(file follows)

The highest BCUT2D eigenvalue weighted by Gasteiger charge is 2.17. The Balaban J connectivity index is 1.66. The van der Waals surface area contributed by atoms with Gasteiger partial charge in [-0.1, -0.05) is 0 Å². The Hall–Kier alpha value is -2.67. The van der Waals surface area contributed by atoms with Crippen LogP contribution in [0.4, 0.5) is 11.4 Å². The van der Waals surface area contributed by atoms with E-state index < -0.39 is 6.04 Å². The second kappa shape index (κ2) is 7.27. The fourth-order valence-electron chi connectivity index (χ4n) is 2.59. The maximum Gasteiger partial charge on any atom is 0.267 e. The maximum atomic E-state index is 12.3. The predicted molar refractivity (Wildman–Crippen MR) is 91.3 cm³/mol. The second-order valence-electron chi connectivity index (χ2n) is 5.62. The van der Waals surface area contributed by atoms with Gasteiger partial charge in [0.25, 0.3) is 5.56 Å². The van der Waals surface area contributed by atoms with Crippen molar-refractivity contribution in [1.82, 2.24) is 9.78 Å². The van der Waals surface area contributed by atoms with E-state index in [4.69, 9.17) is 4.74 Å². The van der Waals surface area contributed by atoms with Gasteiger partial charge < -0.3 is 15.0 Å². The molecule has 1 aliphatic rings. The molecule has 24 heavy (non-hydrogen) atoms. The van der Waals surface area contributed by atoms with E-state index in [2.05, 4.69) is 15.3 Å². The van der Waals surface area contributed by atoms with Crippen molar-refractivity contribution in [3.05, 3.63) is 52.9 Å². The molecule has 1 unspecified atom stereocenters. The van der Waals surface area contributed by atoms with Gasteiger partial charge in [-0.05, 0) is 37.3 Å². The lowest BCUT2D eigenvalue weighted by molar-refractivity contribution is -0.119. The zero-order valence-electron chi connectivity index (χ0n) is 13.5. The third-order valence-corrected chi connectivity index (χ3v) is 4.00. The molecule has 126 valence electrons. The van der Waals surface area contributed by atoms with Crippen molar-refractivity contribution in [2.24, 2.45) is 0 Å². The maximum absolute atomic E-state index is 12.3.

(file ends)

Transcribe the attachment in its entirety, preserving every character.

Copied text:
The highest BCUT2D eigenvalue weighted by Gasteiger charge is 2.17. The Balaban J connectivity index is 1.66. The van der Waals surface area contributed by atoms with Gasteiger partial charge in [-0.1, -0.05) is 0 Å². The Hall–Kier alpha value is -2.67. The van der Waals surface area contributed by atoms with Crippen LogP contribution in [0.4, 0.5) is 11.4 Å². The van der Waals surface area contributed by atoms with E-state index < -0.39 is 6.04 Å². The second kappa shape index (κ2) is 7.27. The fourth-order valence-electron chi connectivity index (χ4n) is 2.59. The maximum Gasteiger partial charge on any atom is 0.267 e. The maximum atomic E-state index is 12.3. The predicted molar refractivity (Wildman–Crippen MR) is 91.3 cm³/mol. The second-order valence-electron chi connectivity index (χ2n) is 5.62. The van der Waals surface area contributed by atoms with Gasteiger partial charge in [0.25, 0.3) is 5.56 Å². The van der Waals surface area contributed by atoms with Crippen molar-refractivity contribution in [1.82, 2.24) is 9.78 Å². The van der Waals surface area contributed by atoms with E-state index in [4.69, 9.17) is 4.74 Å². The van der Waals surface area contributed by atoms with Gasteiger partial charge < -0.3 is 15.0 Å². The molecule has 1 aliphatic rings. The molecule has 24 heavy (non-hydrogen) atoms. The van der Waals surface area contributed by atoms with E-state index in [2.05, 4.69) is 15.3 Å². The van der Waals surface area contributed by atoms with Crippen molar-refractivity contribution in [3.05, 3.63) is 52.9 Å². The molecule has 1 unspecified atom stereocenters. The van der Waals surface area contributed by atoms with Gasteiger partial charge in [-0.05, 0) is 37.3 Å². The lowest BCUT2D eigenvalue weighted by molar-refractivity contribution is -0.119. The zero-order valence-electron chi connectivity index (χ0n) is 13.5. The third-order valence-corrected chi connectivity index (χ3v) is 4.00. The molecule has 126 valence electrons. The van der Waals surface area contributed by atoms with Crippen molar-refractivity contribution in [2.24, 2.45) is 0 Å². The maximum absolute atomic E-state index is 12.3.